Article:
Whether or not you favor the financial-reform legislation signed into law last summer, keep in mind it instructs the Commodity Futures Trading Commission (CFTC) to set position limits on physical and agricultural commodities. The proposed rule from CFTC is due out in January.

Judging by a speech CFTC Chairman Bart Chilton made recently to the National Supply Summit in Las Vegas, CFTC is aware of the potential unintended consequences that go with such limits, as well as the need for common sense enabling end users to retain a viable risk management tool.

As for the need, Chilton explains, “Despite what some people say, the U.S. futures markets aren’t gambling marts—they are intended to be used for risk management and price discovery. Yes, speculators play an important part in these markets—they provide necessary liquidity. But when they begin to 'play with the house’s money'—that is, when they are more than just liquidity providers, when they are a new, large, potent force in the markets, making money from the markets without providing inputs that go to the core functions of the markets—then that raises some serious red flags.

“That’s what we saw in 2008. When supplies of crude were at record highs, and demand was at a record low, prices skyrocketed. I asked myself, what’s going on? Part of the answer was the increase in 'massive passives,' new speculators who were playing with the house’s money, getting in the markets and staying there, rolling from one delivery month to the next, insensitive to price. And they had an effect on prices. To what degree we can’t say, but—in hindsight—we can surely say they had an effect.”

Chilton explains that when the commodities laws were written decades ago, “they didn’t contemplate this kind of tectonic plate shift—mammoth changes in asset class participants and strategies—in the use of the futures markets. They didn’t contemplate computers talking to computers, and sweeping up thousands of micro dollar profits in nanosecond trades. They didn’t contemplate the incredibly innovative and creative ways these markets would develop and flourish, and the accompanying challenges we face to ensure that the fundamental purposes of the markets—risk management and price discovery—remain paramount.”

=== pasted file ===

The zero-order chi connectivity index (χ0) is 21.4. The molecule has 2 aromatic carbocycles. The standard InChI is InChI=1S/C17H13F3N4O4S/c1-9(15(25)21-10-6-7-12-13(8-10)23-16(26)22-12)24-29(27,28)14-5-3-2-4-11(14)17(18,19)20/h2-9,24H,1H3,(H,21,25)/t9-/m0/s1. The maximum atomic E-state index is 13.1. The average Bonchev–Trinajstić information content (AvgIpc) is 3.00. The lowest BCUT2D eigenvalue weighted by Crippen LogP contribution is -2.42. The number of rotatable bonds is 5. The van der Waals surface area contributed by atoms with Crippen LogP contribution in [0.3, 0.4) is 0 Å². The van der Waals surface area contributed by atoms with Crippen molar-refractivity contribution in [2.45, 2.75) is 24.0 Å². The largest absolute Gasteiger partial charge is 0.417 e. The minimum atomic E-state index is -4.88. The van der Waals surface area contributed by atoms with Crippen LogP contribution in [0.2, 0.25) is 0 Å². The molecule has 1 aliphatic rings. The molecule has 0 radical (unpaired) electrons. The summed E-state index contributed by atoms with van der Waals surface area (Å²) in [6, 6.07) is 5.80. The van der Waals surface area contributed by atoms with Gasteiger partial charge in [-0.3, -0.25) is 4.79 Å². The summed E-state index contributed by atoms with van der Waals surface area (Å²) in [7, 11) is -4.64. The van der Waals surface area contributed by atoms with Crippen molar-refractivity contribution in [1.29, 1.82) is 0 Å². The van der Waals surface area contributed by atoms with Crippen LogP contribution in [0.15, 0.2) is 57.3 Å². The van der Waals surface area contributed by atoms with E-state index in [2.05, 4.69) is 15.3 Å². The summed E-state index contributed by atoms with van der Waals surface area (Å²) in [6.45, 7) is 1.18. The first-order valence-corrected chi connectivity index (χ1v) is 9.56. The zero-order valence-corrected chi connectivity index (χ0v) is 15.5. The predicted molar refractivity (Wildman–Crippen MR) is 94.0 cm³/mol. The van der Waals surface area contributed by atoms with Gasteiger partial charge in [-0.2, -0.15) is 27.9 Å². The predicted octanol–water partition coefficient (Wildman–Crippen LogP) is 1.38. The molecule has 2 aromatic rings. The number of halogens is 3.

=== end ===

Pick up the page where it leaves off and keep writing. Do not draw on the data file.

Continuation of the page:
Likewise, Chilton explains financial reform legislation requires an end-user exemption so that risk management via futures markets does not cost more to commercial traders.

“Congress did not have the intent of punishing end users when they passed the bill. And, if there was any question, it was answered by Senators Dodd and Lincoln in a letter they sent to colleagues while the bill was in conference,” Chilton says. “They also instructed us at CFTC and the Securities Exchange Commission not to impose rules that would make hedging costlier. Our goal is not to impose margin on hedgers or to regulate end users as swap dealers or major swap participants. They can take advantage of the end-user exemption from the Act’s mandatory clearing requirement. Whether swaps are used by Nebraska farmers or by major airlines trying to protect themselves from potentially higher fuel costs, they will not face higher costs for their legitimate hedge activities.”

To learn more, see www.cftc.gov/PressRoom/